Cybersecurity is one of those things most people don’t think about. After all, it can be difficult to know whether your business is secure or susceptible. It’s easy to see how someone could break into your home when you forget to lock a door or a window, but it’s much more difficult to see how someone can access company information just because you used a bad Wi-Fi connection.
Even if it’s hard, it’s worth your time to learn everything you can about cybersecurity. That way you are encouraged to do things like update layered security systems to zero trust security and create robust policies around employee use of personal devices for work. If you don’t, you could ruin your business in one of these ways.
Loss of Company Data
If a hacker targets your business, it’s because they want something. Much of the time, it’s company data they’re after. Hackers can hijack your system and hold it for ransom. If you are unwilling or unable to meet their demands, you may find that you never regain access to important company data that you need to keep your business running.
It’s also the case that malware and viruses can cripple your systems, making it impossible for you to access trade secrets and business data that you rely on to keep your doors open. You could find yourself shutting up shop simply because you don’t have the funds or the resources to start from the ground up again.
Stolen Customer and Employee Information
It isn’t always your data that can be compromised. It’s just as, if not more, likely that hackers are interested in the information in your systems about your customers and employees.
Hackers can do a lot with very little information, and they can do even more if they get a lot of information. Some of the info they’re after includes:
- Full names
- Social Security numbers
- Bank account information
- Credit card information
- Login passwords
Many hackers look for financial information so they can spend your customers’ money, while others are looking for easy ways to gain access to your company systems. If customer information was lost, you have to notify your customers, which means their lack of trust and loyalty can cripple your business, while access to your systems can shut you down for good.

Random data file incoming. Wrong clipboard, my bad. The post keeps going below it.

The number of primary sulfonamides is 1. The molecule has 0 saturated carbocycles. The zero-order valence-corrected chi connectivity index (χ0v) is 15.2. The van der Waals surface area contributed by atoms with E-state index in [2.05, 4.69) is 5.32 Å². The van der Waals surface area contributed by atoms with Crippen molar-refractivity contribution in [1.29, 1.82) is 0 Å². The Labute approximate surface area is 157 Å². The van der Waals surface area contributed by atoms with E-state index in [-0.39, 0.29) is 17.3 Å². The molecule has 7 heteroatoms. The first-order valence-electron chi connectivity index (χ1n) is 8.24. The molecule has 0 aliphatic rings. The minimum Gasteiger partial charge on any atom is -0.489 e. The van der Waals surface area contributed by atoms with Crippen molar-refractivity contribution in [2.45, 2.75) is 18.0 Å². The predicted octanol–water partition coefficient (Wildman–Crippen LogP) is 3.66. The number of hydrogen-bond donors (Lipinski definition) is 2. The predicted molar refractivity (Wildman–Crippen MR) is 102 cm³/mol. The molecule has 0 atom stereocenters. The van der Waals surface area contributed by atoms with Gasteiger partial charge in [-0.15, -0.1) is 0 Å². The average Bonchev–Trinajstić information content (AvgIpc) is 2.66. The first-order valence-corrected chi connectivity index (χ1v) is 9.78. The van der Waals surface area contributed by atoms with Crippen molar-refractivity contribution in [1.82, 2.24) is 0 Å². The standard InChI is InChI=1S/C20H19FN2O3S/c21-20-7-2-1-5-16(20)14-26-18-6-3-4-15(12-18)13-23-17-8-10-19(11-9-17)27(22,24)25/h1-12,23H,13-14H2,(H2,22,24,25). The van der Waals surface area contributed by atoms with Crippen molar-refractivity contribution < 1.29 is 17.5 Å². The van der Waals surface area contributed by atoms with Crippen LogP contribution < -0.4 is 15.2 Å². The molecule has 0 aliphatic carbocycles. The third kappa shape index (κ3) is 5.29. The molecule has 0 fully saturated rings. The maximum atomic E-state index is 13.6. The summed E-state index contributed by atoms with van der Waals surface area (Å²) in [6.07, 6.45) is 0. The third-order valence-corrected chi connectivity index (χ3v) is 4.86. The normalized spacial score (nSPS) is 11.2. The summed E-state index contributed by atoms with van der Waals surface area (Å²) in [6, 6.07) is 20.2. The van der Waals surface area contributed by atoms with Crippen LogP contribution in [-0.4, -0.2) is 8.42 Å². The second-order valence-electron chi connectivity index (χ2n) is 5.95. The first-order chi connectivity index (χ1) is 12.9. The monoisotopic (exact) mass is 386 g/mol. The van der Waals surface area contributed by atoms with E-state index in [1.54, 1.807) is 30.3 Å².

Loss of Money
Most businesses focus on the loss of data and customers without really thinking about how it can affect their pocketbooks.
On average, businesses can expect to pay $200,000 to get back and up and running after a cyberattack. Fees might include paying off a hacker who is holding systems for ransom, draining bank accounts after hackers get ahold of company accounts, and you may even have to deal with a lawsuit that claims you were negligent in protecting information.
Many small businesses can’t shoulder such a load, while larger businesses may find themselves out even more money because there is more personal information that can be stolen.
Loss of Productivity
Even if you’re lucky enough not to have to spend a single cent recovering, you will still find that your finances suffer. That’s because the office will experience a loss of productivity.
There are things you and your employees can do when systems are down, but at the end of the day, you need computer programs, data, and networks to get the heart of your work done. The longer it takes to recover, the more downtime your office experiences, and the more you will get behind. If employees are away from their computers too long, or if it happens often enough, you will find yourself too behind to catch up.
Expensive hardware and Software Replacement
Physical assets can be compromised in an attack too. You may find that essential components are compromised or outdated technology is what left you susceptible to an attack in the first place.
If you have been saving up to buy new IT equipment, you may be able to recover fairly quickly. However, if you realize you have to replace expensive hardware and software systems that you don’t have the money for, you may have to reduce operations or close down your business.
Bad cybersecurity can ruin your business, but it doesn’t have to! When you know all of the things that could go wrong, you can start planning to make sure things go right. That way your business can grow and expand while keeping your customers and your employees safe.